Review: Michelle Brasier: Average Bear

A heartbreaking and joyous hour of musical comedy from the Australian performer

comedy review (edinburgh) | Read in About 2 minutes
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Michelle Brasier, courtesy of the artist
Published 24 Aug 2022

How do you go about living life when you know your future is far from guaranteed? This is a question that lies at the heart of comedian and actor Michelle Brasier’s Average Bear, a show that is as much a profound tribute as it is an hour of well-crafted musical comedy.

Backed by Tim Lancaster on guitar, Brasier appears as both herself and a fictional bear called Average, who is getting ready for hibernation by planning some epic pre-drinks featuring a performance from a human stand-up. Average the bear's friends don’t show, so instead we get to enjoy the comedic stylings of Michelle – but her tender story of growing up in the Australian town of Wagga Wagga is far from painless.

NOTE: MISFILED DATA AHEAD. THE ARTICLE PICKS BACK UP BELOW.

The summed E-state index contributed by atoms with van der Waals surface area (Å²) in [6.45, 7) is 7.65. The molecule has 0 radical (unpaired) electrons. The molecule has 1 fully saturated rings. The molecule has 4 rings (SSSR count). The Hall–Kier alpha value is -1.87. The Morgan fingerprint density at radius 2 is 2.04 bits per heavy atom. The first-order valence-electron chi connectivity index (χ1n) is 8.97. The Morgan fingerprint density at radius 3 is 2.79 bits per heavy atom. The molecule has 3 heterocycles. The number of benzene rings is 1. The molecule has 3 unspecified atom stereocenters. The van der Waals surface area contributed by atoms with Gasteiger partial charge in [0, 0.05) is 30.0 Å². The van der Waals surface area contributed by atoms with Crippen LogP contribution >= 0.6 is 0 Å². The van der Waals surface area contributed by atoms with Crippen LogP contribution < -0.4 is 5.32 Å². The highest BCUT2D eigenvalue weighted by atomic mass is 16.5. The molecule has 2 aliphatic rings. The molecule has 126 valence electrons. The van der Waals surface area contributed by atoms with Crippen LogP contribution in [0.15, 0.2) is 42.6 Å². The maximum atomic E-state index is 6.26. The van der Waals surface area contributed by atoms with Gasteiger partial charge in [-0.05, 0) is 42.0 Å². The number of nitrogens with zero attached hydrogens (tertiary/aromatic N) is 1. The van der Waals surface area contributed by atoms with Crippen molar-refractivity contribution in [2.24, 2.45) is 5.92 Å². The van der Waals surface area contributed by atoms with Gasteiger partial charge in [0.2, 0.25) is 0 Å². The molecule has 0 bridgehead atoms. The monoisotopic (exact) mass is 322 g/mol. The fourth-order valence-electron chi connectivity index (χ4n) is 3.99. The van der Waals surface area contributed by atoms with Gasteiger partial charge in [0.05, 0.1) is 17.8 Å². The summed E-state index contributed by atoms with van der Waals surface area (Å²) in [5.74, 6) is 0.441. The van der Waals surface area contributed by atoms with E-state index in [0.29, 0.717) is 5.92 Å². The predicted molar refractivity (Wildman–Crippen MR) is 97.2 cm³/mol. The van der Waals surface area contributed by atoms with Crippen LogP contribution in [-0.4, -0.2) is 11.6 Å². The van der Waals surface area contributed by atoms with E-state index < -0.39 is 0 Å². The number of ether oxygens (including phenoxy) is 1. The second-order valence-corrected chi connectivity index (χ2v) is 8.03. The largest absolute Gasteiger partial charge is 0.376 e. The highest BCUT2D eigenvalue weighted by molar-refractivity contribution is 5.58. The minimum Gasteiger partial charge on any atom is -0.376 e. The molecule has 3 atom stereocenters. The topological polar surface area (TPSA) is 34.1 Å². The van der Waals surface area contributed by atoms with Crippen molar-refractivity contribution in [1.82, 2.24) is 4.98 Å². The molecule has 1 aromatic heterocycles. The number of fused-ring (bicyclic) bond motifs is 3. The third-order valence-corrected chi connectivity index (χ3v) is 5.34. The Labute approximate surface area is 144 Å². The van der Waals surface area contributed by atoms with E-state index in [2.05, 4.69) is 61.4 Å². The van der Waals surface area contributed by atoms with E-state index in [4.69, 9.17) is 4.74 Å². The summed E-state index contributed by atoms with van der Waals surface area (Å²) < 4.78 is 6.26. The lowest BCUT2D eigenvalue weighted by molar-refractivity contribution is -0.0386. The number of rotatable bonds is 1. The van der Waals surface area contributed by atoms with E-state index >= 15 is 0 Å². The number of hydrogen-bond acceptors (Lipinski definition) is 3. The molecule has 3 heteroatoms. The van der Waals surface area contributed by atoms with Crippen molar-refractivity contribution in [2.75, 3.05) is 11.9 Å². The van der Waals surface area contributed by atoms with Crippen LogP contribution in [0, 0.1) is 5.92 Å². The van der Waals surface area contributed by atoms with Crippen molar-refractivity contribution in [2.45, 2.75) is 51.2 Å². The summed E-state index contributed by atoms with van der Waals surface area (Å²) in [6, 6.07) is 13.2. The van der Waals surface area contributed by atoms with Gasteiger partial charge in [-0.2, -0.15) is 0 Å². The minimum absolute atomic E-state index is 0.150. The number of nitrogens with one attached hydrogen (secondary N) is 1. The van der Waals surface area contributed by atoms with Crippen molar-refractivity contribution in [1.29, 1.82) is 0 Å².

Whether she’s singing about having sexual fantasies about Aladdin (the cartoon, not the person that plays the part) or the legendary fingering shed at her high school, Brasier’s voice carries a richness and deep emotive quality that amplifies both the humour and tragedy of her story. She’s not necessarily asking you to cry with her or rail against the unfairness of the world; instead the message is to be unafraid and be bold.

Average Bear is underlined by personal and familial catastrophe, but it flits between all-out joy and devastation as we spend time with both these characters. The difference between Average and Michelle is conspicuous though: one is ready to go underground and hide until spring, while the other is all for seizing the day and living life to the fullest, regardless of what might be waiting round the corner.